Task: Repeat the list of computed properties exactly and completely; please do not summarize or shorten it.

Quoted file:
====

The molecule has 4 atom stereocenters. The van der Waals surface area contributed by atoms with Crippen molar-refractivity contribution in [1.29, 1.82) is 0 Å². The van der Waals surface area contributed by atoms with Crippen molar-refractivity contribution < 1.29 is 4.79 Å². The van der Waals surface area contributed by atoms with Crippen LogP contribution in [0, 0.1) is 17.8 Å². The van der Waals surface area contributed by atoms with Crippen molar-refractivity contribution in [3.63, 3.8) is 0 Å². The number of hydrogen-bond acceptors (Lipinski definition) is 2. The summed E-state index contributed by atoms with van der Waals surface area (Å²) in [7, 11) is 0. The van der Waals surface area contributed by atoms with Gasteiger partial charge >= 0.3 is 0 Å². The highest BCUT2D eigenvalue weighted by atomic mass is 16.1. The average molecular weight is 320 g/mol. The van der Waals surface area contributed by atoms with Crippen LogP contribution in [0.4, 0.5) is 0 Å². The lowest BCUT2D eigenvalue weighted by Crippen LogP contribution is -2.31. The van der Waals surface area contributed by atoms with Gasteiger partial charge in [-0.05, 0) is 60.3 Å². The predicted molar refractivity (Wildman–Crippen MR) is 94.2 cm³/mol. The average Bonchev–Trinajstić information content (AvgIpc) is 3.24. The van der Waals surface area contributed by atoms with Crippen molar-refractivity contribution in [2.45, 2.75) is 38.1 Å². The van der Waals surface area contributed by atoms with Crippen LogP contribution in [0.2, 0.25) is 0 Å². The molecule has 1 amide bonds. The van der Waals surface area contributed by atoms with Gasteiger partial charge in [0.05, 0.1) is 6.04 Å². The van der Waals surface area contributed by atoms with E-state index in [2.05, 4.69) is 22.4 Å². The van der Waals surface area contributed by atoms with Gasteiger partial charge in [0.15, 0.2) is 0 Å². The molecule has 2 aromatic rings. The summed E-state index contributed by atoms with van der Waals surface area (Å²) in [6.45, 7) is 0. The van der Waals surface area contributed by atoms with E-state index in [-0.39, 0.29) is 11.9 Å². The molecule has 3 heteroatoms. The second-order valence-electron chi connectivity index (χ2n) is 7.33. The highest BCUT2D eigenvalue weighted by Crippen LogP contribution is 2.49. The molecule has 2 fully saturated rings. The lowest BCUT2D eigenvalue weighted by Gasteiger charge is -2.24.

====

The molecule has 4 atom stereocenters. The van der Waals surface area contributed by atoms with Crippen molar-refractivity contribution in [1.29, 1.82) is 0 Å². The van der Waals surface area contributed by atoms with Crippen molar-refractivity contribution < 1.29 is 4.79 Å². The van der Waals surface area contributed by atoms with Crippen LogP contribution in [0, 0.1) is 17.8 Å². The van der Waals surface area contributed by atoms with Crippen molar-refractivity contribution in [3.63, 3.8) is 0 Å². The number of hydrogen-bond acceptors (Lipinski definition) is 2. The summed E-state index contributed by atoms with van der Waals surface area (Å²) in [7, 11) is 0. The van der Waals surface area contributed by atoms with Gasteiger partial charge >= 0.3 is 0 Å². The highest BCUT2D eigenvalue weighted by atomic mass is 16.1. The average molecular weight is 320 g/mol. The van der Waals surface area contributed by atoms with Crippen LogP contribution in [0.4, 0.5) is 0 Å². The lowest BCUT2D eigenvalue weighted by Crippen LogP contribution is -2.31. The van der Waals surface area contributed by atoms with Gasteiger partial charge in [-0.05, 0) is 60.3 Å². The predicted molar refractivity (Wildman–Crippen MR) is 94.2 cm³/mol. The average Bonchev–Trinajstić information content (AvgIpc) is 3.24. The van der Waals surface area contributed by atoms with Crippen molar-refractivity contribution in [2.45, 2.75) is 38.1 Å². The van der Waals surface area contributed by atoms with Crippen LogP contribution in [0.2, 0.25) is 0 Å². The molecule has 1 amide bonds. The van der Waals surface area contributed by atoms with Gasteiger partial charge in [0.05, 0.1) is 6.04 Å². The van der Waals surface area contributed by atoms with E-state index in [2.05, 4.69) is 22.4 Å². The van der Waals surface area contributed by atoms with Gasteiger partial charge in [0.15, 0.2) is 0 Å². The molecule has 2 aromatic rings. The summed E-state index contributed by atoms with van der Waals surface area (Å²) in [6.45, 7) is 0. The van der Waals surface area contributed by atoms with E-state index in [-0.39, 0.29) is 11.9 Å². The molecule has 3 heteroatoms. The second-order valence-electron chi connectivity index (χ2n) is 7.33. The highest BCUT2D eigenvalue weighted by Crippen LogP contribution is 2.49. The molecule has 2 fully saturated rings. The lowest BCUT2D eigenvalue weighted by Gasteiger charge is -2.24.